When I spoke to him at his home in Ashford, Kent in 2013, he told me: “In the end, [Henderson] was not a man I could trust. You would tell him one thing and he would tell somebody else something else. A case in point was the arrest of 10 Palestinian expatriate teachers, most of whom were linked to their country’s mainstream Fatah political movement.
“Ian arrested the whole lot,” Franklin said, causing concerns from the sheikh who did not want to appear pro-Israel. But the police commandant, Jim Bell, defended Henderson, insisting the latter had sources indicating they were “up to no good”.
But, Franklin recalled, “They weren’t. They were just ordinary members of Fatah which everyone accepted. All Palestinians would have some connection with it. They weren’t necessarily connected to any of the extremist ones. So Ian manipulated it: they were dangerous people, they had to be got rid of.”
“How did I hear about this?” Franklin asked me rhetorically. “Ian tapped the telephone of the commissioner of the police, Jim Bell. So he heard all the conversations between Sheikh Isa and Jim Bell… I know it because he invited me into his office one day and said, ‘Derek… I want you to listen to this.’
“He thought he was the king of his [domain],” says Franklin, as Henderson engineered scares to cement his usefulness to the regime. “He was in the process of building up an empire by imagining or presenting a threat that perhaps didn’t exist in the way he was presenting it.”
Britain and torture
Torture in Bahrain preceded Henderson. The Bahraini police force was set up in the 1920s and brutality was committed as early as then, when British officials personally engaged in what one of them called “methods of mild Spanish Inquisition”.
But after the 1974 state security law, and under Henderson’s watch, torture became systemic as a method of repressing dissent. Between 1975 and 1999 at least 37 Bahrainis were killed by the police, 15 of them in police custody suspected of having been tortured. Official autopsies attributed these deaths to natural causes or even suicide.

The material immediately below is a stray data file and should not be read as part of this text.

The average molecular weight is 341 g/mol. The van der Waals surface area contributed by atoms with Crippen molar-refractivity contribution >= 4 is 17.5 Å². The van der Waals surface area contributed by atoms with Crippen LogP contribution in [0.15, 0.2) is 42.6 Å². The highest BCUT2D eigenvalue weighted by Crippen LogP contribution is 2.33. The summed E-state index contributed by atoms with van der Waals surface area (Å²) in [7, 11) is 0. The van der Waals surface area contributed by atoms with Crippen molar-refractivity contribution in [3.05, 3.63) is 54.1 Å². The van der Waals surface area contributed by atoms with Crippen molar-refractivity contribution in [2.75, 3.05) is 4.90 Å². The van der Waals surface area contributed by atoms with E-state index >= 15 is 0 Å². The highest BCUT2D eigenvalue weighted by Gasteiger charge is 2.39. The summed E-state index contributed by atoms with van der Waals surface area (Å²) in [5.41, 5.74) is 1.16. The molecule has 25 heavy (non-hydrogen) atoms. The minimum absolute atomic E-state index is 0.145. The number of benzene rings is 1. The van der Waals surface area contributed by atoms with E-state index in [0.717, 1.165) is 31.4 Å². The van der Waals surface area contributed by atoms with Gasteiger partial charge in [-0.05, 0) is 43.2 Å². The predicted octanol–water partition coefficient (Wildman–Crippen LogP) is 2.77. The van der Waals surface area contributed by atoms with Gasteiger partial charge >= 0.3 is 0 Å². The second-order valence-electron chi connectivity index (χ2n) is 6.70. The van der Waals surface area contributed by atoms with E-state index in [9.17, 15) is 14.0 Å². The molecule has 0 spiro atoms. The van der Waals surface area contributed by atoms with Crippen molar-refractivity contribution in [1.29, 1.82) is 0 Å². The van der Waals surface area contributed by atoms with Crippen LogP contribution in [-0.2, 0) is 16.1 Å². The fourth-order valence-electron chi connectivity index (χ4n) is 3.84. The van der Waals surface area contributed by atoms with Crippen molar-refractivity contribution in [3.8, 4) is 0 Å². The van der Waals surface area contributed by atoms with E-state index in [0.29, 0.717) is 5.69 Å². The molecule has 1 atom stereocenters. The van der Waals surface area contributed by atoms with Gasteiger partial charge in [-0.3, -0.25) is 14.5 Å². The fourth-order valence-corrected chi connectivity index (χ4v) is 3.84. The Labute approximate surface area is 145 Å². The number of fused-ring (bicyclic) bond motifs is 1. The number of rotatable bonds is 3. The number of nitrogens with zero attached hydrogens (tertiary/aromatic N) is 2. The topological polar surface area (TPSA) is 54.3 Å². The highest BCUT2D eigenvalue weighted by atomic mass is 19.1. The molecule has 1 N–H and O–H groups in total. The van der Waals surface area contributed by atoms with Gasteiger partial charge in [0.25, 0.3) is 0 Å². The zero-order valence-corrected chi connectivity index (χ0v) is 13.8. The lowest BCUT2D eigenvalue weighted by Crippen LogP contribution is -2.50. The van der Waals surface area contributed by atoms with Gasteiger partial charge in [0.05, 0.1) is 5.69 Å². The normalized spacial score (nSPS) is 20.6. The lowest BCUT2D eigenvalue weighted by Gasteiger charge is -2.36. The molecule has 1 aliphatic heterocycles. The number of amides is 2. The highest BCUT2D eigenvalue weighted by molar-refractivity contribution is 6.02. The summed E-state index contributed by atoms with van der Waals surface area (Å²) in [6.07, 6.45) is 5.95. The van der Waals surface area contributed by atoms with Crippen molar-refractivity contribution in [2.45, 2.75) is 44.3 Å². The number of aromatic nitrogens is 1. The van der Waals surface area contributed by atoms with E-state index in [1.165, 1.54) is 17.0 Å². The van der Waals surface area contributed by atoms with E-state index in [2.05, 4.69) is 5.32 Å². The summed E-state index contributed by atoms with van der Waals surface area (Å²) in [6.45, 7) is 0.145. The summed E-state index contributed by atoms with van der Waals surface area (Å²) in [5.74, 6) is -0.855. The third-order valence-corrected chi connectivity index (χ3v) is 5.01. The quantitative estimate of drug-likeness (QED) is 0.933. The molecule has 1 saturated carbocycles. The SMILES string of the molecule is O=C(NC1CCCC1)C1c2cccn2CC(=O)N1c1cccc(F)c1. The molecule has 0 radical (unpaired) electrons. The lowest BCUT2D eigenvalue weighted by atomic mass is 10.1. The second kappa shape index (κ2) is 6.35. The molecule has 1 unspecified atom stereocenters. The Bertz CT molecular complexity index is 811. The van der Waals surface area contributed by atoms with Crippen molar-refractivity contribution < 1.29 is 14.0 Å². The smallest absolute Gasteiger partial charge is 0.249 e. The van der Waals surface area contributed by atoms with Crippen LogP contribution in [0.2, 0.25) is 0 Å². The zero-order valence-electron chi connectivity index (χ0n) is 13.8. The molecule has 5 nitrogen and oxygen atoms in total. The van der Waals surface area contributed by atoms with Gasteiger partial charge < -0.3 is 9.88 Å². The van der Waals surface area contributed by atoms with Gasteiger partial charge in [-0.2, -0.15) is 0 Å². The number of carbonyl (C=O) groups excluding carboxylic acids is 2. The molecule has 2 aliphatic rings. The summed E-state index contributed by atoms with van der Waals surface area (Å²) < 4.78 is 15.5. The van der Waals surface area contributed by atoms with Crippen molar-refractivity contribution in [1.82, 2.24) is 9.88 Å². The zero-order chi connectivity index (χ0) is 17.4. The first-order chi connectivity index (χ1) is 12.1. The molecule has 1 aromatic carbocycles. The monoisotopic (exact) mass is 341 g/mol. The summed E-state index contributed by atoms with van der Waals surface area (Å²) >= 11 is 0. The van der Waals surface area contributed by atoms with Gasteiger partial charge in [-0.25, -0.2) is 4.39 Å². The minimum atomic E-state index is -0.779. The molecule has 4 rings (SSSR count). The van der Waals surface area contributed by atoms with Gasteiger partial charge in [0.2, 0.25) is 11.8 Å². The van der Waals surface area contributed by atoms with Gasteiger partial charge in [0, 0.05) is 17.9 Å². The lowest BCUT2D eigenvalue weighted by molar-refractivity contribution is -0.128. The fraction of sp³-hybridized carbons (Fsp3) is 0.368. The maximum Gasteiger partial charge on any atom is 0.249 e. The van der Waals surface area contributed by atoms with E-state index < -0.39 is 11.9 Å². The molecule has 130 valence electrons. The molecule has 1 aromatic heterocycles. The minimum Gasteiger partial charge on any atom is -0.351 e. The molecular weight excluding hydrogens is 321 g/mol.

Henderson’s ruthless reputation was cemented in the mid-1990s when an intifada (uprising) burst out as renewed demands for the reinstatement of Parliament were met by crushing police violence.
In 1995 alone, an estimated 4,000 people were arrested in relation to widespread protests, including children as young as 10 – a form of collective punishment recalling British methods of criminalising the Kikuyu population in Kenya decades earlier.
Many families were targeted by Henderson’s secret police, including my own. Leaders espousing peaceful opposition were arrested in 1995 and subjected to solitary confinement or house arrest. Protesters and activists were rounded up and tortured, and many of those who could fled into exile.
One torture survivor spoke to me anonymously about his experience. He states that an expatriate British officer was directly involved in his torture. First, Bahraini officers detained and threatened him to make him confess “the donkey’s way” – with torture. He insisted he had nothing to confess.
The Bahraini officers forced him to stand for five days continuously and beat him with a hose whenever he tried to sit. When he was fully exhausted, they hung him up “like a chicken prepared for grill” and beat the soles of his feet – a torture technique called falaqa. These same techniques were employed against protesters during another uprising in 2011.
Thirty years on, his memories are still vivid. “I would cry and scream, ‘Please take me down and I would say whatever you want!’”
“While I was laying on the floor, a British officer had come in. I said to myself, this was a golden chance. The British officer would not accept to let them torture an innocent person. His name was Brian. I used to hear Bahrainis calling him with this name. Unfortunately, he came and shouted at me, ‘Confess before it’s too late!’ I told him immediately, I did nothing. I was really shocked when he asked them to take me up and repeat the falaqa. Later I knew that he was the master and the Bahrainis followed his instruction.”